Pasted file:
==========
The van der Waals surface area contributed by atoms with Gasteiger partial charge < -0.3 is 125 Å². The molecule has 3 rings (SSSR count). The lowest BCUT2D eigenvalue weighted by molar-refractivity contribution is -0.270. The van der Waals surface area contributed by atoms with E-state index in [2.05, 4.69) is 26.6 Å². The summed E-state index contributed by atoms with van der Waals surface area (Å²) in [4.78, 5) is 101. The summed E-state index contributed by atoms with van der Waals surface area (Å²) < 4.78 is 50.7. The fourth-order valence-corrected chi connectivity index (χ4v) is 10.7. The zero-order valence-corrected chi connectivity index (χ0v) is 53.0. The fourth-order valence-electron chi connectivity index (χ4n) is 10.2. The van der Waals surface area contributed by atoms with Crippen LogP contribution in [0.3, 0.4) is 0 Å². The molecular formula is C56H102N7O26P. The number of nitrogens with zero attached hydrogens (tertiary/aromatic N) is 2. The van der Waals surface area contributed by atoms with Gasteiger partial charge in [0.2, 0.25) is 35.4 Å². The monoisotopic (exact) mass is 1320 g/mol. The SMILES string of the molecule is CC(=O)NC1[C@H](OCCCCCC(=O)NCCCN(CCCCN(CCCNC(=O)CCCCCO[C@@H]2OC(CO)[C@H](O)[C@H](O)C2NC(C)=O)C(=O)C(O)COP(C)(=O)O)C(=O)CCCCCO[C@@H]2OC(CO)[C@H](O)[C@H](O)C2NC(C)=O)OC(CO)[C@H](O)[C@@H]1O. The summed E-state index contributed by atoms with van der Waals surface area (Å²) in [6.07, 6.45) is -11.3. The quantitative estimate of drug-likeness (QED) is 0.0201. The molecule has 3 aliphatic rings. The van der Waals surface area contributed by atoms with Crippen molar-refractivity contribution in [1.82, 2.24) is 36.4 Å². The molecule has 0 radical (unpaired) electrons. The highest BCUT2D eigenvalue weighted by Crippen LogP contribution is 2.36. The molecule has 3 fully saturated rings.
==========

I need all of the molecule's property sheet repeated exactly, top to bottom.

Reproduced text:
The van der Waals surface area contributed by atoms with Gasteiger partial charge < -0.3 is 125 Å². The molecule has 3 rings (SSSR count). The lowest BCUT2D eigenvalue weighted by molar-refractivity contribution is -0.270. The van der Waals surface area contributed by atoms with E-state index in [2.05, 4.69) is 26.6 Å². The summed E-state index contributed by atoms with van der Waals surface area (Å²) in [4.78, 5) is 101. The summed E-state index contributed by atoms with van der Waals surface area (Å²) < 4.78 is 50.7. The fourth-order valence-corrected chi connectivity index (χ4v) is 10.7. The zero-order valence-corrected chi connectivity index (χ0v) is 53.0. The fourth-order valence-electron chi connectivity index (χ4n) is 10.2. The van der Waals surface area contributed by atoms with Crippen LogP contribution in [0.3, 0.4) is 0 Å². The molecular formula is C56H102N7O26P. The number of nitrogens with zero attached hydrogens (tertiary/aromatic N) is 2. The van der Waals surface area contributed by atoms with Gasteiger partial charge in [0.2, 0.25) is 35.4 Å². The monoisotopic (exact) mass is 1320 g/mol. The SMILES string of the molecule is CC(=O)NC1[C@H](OCCCCCC(=O)NCCCN(CCCCN(CCCNC(=O)CCCCCO[C@@H]2OC(CO)[C@H](O)[C@H](O)C2NC(C)=O)C(=O)C(O)COP(C)(=O)O)C(=O)CCCCCO[C@@H]2OC(CO)[C@H](O)[C@H](O)C2NC(C)=O)OC(CO)[C@H](O)[C@@H]1O. The summed E-state index contributed by atoms with van der Waals surface area (Å²) in [6.07, 6.45) is -11.3. The quantitative estimate of drug-likeness (QED) is 0.0201. The molecule has 3 aliphatic rings. The van der Waals surface area contributed by atoms with Crippen molar-refractivity contribution in [1.82, 2.24) is 36.4 Å². The molecule has 0 radical (unpaired) electrons. The highest BCUT2D eigenvalue weighted by Crippen LogP contribution is 2.36. The molecule has 3 fully saturated rings.